Melissa Ohden, wife and mother to two girls, is a pro-life advocate, author and speaker. She gives us a glimpse into her experience of discovering she survived an abortion, and her resulting quest for truth
In 1977, Melissa’s 19-year-old mother had a saline-infused abortion that was believed to be successful until Melissa’s tiny body, weighing just 3lb, was found among medical waste at the hospital. Against the odds she survived.
At the age of 14 Melissa discovered this shocking truth about her story; a truth that would change the course of her life.
A crushing reality
Melissa had always known she was adopted. It was part of her narrative, and for the most part she was OK with it. “Perhaps it’s due to the fact that my parents were so incredibly steady in their love,” she reflects. “Their love was fed by God and they embraced a simplicity of faith that later contributed to me knowing my worth and having a boldness to live out God’s path for me.”
Despite facing all the usual mess and complexities of the teenage years, Melissa knew that she was wanted by God: “In his story we’re all adopted; we’re all in the same boat.” She was just a regular teenage girl, living a normal life in a small town in Iowa. Until one afternoon in 1991.
“Me and my sister were arguing about something. I can’t remember what it was about but we were really mad. And then my sister yelled: ‘At least my parents wanted me.’ It put an end to the fight, but I was really confused. What did she mean? We were both adopted. How was she any more wanted than me? What was she saying about my birth parents? What did she know?”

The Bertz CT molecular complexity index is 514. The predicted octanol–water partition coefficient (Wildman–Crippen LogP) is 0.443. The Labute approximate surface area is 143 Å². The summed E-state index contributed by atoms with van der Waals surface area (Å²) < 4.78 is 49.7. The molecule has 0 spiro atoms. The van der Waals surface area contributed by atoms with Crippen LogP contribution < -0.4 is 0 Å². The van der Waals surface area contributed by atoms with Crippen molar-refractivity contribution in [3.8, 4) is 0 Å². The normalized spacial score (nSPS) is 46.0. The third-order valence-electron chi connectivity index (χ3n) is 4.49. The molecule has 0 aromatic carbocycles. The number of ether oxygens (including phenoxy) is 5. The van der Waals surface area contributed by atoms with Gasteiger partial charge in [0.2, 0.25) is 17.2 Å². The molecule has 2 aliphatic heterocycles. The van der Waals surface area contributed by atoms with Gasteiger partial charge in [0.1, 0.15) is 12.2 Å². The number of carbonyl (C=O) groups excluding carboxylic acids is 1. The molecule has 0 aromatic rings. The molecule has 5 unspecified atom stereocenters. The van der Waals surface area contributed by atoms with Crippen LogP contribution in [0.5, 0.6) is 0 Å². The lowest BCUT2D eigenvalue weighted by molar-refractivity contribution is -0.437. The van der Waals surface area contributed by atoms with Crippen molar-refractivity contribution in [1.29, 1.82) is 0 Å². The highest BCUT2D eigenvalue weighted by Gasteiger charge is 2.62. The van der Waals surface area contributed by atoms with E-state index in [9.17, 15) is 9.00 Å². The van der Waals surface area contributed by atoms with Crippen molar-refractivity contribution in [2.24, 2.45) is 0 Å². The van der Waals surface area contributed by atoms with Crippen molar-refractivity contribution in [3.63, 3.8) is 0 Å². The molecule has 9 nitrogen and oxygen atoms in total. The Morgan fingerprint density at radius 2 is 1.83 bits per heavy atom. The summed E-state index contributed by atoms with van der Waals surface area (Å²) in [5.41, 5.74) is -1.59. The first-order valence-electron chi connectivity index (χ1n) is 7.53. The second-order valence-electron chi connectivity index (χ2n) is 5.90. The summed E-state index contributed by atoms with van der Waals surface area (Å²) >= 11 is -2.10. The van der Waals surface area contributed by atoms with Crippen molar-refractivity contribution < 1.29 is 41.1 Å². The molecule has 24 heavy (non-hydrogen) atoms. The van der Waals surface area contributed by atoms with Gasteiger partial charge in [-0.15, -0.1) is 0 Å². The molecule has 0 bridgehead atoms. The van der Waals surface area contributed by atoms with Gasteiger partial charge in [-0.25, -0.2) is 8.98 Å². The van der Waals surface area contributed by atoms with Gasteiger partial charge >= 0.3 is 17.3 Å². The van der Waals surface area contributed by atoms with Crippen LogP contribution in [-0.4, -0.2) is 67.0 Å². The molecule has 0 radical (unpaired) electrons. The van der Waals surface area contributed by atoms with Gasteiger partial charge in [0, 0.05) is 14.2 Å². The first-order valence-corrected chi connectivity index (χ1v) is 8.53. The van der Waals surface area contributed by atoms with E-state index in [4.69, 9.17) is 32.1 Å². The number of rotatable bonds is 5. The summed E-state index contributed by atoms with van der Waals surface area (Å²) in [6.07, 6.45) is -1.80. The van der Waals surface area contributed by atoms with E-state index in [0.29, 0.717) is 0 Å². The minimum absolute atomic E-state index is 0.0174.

Melissa waited for her mum to come home to ask her what was going on. In the wait every scenario went through her mind, except the one her mum went on to tell her: she was the survivor of a botched abortion.
Part of me
Life went on and, while Melissa was good at adopting a perfect façade on the outside, internally she was struggling with the crushing reality that she hadn’t been wanted.
“I struggled with alcohol problems and an eating disorder; trying to forget and trying to control. I never questioned God’s presence and goodness. I knew that his truth was more than me; more than my experiences and more than my pain. But I distanced myself from him.” Melissa craved the unconditional love of God, but found accepting and claiming this love for herself surprisingly hard to do. “I was no longer in the same boat as everyone else, and there was no going back.”
I struggled with alcohol problems and an eating disorder; trying to forget and trying to control
She knew she needed to integrate the reality that she was an abortion survivor into her story, allowing this new piece of the puzzle to flow into her past and present, and shape who she was becoming. But to do this she had to know more. So in 1996, aged 19, Melissa began a quest to find her birth parents and hear their side of the story.
In pursuit of truth
The years passed – Melissa gained a bachelor’s degree, then a master’s; she got married and started a career in social work. Eventually, in 2007 aged 30, she obtained her medical records, which gave her the most significant piece of the puzzle – her parents’ names.